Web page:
If all goes well, the East Valley is about to become a ripped-up maze of asphalt and concrete as cities begin a wild construction spree aimed at improving infrastructure and creating jobs - a blitz that will be paid for through the federal stimulus plan that is on the brink of becoming law.
Almost $900 million worth of projects to upgrade roads, water and sewer systems and other public facilities have been included on the wish lists of East Valley cities seeking federal funds through the stimulus plan.
Metro, the agency that operates the Valley's light-rail system, is asking for another $1.2 billion. Included in Metro's request is $290 million to extend the light-rail system 3.5 miles through downtown Mesa to Horne Avenue. That project is still in the planning stages, and has yet to go to the Mesa City Council for approval. But it was included in Metro's list of potential stimulus projects as a "placeholder" in case the federal money becomes available, and the project ultimately meets the requirements, said Wulf Grote, the agency's director of project development.
The projects on the lists are not guaranteed funding. Rather they are the planned infrastructure improvements that are far enough along in the planning process that they can begin quickly, thereby meeting the goals of creating jobs and boosting the nation's sluggish economy.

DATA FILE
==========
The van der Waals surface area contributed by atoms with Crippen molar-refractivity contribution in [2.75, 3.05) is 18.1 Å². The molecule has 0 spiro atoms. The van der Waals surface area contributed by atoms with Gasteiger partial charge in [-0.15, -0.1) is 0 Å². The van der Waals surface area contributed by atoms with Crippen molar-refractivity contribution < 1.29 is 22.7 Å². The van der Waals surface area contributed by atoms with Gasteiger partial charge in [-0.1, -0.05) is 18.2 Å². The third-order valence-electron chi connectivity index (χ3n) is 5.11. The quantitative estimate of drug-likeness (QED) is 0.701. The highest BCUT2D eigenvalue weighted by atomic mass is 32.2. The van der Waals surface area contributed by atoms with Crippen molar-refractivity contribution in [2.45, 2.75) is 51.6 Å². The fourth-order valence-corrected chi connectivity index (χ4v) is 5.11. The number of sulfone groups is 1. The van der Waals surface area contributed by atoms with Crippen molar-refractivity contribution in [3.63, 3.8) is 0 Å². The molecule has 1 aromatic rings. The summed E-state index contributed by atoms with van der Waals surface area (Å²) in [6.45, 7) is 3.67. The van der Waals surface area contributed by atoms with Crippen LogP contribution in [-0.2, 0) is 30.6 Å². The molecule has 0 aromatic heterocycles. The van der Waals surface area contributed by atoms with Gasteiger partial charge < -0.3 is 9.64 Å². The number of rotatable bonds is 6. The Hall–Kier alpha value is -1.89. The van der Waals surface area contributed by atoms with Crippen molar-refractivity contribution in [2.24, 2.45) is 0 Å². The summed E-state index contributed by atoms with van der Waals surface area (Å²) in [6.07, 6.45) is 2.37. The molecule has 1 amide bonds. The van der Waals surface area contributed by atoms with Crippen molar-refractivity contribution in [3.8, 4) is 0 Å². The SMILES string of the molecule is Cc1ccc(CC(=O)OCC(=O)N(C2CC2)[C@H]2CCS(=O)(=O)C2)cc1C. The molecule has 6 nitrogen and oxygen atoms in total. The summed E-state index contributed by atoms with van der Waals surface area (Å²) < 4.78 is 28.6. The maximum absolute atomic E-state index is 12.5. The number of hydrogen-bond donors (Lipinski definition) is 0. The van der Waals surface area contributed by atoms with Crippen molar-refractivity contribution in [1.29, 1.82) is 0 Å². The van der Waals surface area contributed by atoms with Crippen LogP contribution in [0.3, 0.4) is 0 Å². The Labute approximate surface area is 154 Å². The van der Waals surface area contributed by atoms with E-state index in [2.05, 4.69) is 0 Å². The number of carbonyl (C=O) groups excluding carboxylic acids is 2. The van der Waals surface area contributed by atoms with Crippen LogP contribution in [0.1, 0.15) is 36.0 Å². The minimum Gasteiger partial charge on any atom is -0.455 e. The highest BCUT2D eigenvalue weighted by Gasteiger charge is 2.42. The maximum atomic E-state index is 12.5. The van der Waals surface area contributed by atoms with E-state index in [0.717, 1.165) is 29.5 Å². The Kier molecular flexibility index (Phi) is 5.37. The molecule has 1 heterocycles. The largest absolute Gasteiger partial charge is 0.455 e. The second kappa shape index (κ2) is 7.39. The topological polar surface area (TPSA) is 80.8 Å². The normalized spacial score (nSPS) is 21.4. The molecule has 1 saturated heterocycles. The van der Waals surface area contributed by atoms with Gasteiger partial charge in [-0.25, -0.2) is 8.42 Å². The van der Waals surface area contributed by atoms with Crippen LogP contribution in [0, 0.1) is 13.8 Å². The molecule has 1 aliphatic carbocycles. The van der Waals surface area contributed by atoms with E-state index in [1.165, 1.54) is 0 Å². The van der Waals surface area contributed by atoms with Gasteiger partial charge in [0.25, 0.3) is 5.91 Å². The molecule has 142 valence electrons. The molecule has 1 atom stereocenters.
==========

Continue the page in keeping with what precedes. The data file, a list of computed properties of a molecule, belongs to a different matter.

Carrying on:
At this point, no one can say for sure what projects will be funded, or even what criteria will be used to determine which should take priority, according to representatives of local governments seeking stimulus money.
The Senate approved its $838 billion version of plan Tuesday. But that bill must be reconciled with the House version, which has a slightly lower price tag, that was passed last month. Differences will be worked out in a conference committee, and both chambers of Congress must pass an identical version that would be forwarded to the president for his signature.
Among the differences in the two versions is when a job is considered ready for funding, according to Nathan Pryor, senior policy planner for the Maricopa Association of Governments.
The House version calls for half of the federal stimulus money for local transportation projects to be designated within 75 days of the bill becoming law, he said. The Senate version allows the money to be obligated to local jobs within a year.
The more time there is for allocating money, the more projects might qualify for the federal funds, he said.
What that means is that some projects that are on the lists would only qualify if something closer to the Senate version of the bill is what is ultimately passed, said Scott Butler, a lobbyist for Mesa.
Mesa included all of the construction projects it has planned that may be eligible on its list. Like other Valley cities, Mesa is coordinating its request for road funding through MAG, the area's regional planning authority on transportation issues. When the federal money does start flowing, transportation funds will be dispersed to local governments through MAG. Other types of projects, such as water and sewer improvements, will be funneled through state funds and agencies using mechanisms that are already in place for doling out federal dollars.
Of the $339.2 million in projects on Mesa's list, only about $46 million worth are far enough along in the planning stages that construction could begin within 30 to 120 days, according to MAG. The bulk of the spending - $289.4 million - is in projects that could not be under construction for at least six months.